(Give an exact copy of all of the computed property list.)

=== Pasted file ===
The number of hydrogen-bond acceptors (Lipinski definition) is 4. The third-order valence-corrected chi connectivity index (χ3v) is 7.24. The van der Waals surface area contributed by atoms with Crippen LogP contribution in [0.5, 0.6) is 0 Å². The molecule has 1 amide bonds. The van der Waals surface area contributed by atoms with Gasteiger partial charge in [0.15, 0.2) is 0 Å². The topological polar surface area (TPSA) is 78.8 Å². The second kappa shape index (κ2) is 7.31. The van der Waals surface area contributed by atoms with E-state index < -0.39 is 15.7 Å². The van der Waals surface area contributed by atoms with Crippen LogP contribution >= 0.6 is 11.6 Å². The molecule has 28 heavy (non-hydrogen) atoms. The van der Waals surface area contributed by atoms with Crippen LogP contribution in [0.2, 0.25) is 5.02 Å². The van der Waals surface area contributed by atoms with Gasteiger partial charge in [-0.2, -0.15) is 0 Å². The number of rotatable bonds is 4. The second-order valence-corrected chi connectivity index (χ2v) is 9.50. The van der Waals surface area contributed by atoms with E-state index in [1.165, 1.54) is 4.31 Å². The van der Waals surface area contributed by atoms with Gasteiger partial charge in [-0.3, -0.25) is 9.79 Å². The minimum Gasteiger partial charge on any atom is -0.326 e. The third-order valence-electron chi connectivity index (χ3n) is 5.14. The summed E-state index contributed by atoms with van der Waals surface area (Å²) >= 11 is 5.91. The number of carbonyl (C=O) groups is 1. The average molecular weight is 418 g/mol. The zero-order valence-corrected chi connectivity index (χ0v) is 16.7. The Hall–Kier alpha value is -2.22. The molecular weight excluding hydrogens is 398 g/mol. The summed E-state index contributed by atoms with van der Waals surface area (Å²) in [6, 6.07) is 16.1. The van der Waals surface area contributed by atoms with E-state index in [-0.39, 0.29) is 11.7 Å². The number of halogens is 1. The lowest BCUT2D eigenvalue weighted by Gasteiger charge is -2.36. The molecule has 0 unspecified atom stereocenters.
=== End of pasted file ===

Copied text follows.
The number of hydrogen-bond acceptors (Lipinski definition) is 4. The third-order valence-corrected chi connectivity index (χ3v) is 7.24. The van der Waals surface area contributed by atoms with Crippen LogP contribution in [0.5, 0.6) is 0 Å². The molecule has 1 amide bonds. The van der Waals surface area contributed by atoms with Gasteiger partial charge in [0.15, 0.2) is 0 Å². The topological polar surface area (TPSA) is 78.8 Å². The second kappa shape index (κ2) is 7.31. The van der Waals surface area contributed by atoms with E-state index < -0.39 is 15.7 Å². The van der Waals surface area contributed by atoms with Crippen LogP contribution >= 0.6 is 11.6 Å². The molecule has 28 heavy (non-hydrogen) atoms. The van der Waals surface area contributed by atoms with Crippen LogP contribution in [0.2, 0.25) is 5.02 Å². The van der Waals surface area contributed by atoms with Gasteiger partial charge in [-0.2, -0.15) is 0 Å². The number of rotatable bonds is 4. The second-order valence-corrected chi connectivity index (χ2v) is 9.50. The van der Waals surface area contributed by atoms with E-state index in [1.165, 1.54) is 4.31 Å². The van der Waals surface area contributed by atoms with Gasteiger partial charge in [-0.3, -0.25) is 9.79 Å². The minimum Gasteiger partial charge on any atom is -0.326 e. The third-order valence-electron chi connectivity index (χ3n) is 5.14. The summed E-state index contributed by atoms with van der Waals surface area (Å²) >= 11 is 5.91. The number of carbonyl (C=O) groups is 1. The average molecular weight is 418 g/mol. The zero-order valence-corrected chi connectivity index (χ0v) is 16.7. The Hall–Kier alpha value is -2.22. The molecular weight excluding hydrogens is 398 g/mol. The summed E-state index contributed by atoms with van der Waals surface area (Å²) in [6, 6.07) is 16.1. The van der Waals surface area contributed by atoms with E-state index in [-0.39, 0.29) is 11.7 Å². The number of halogens is 1. The lowest BCUT2D eigenvalue weighted by Gasteiger charge is -2.36. The molecule has 0 unspecified atom stereocenters.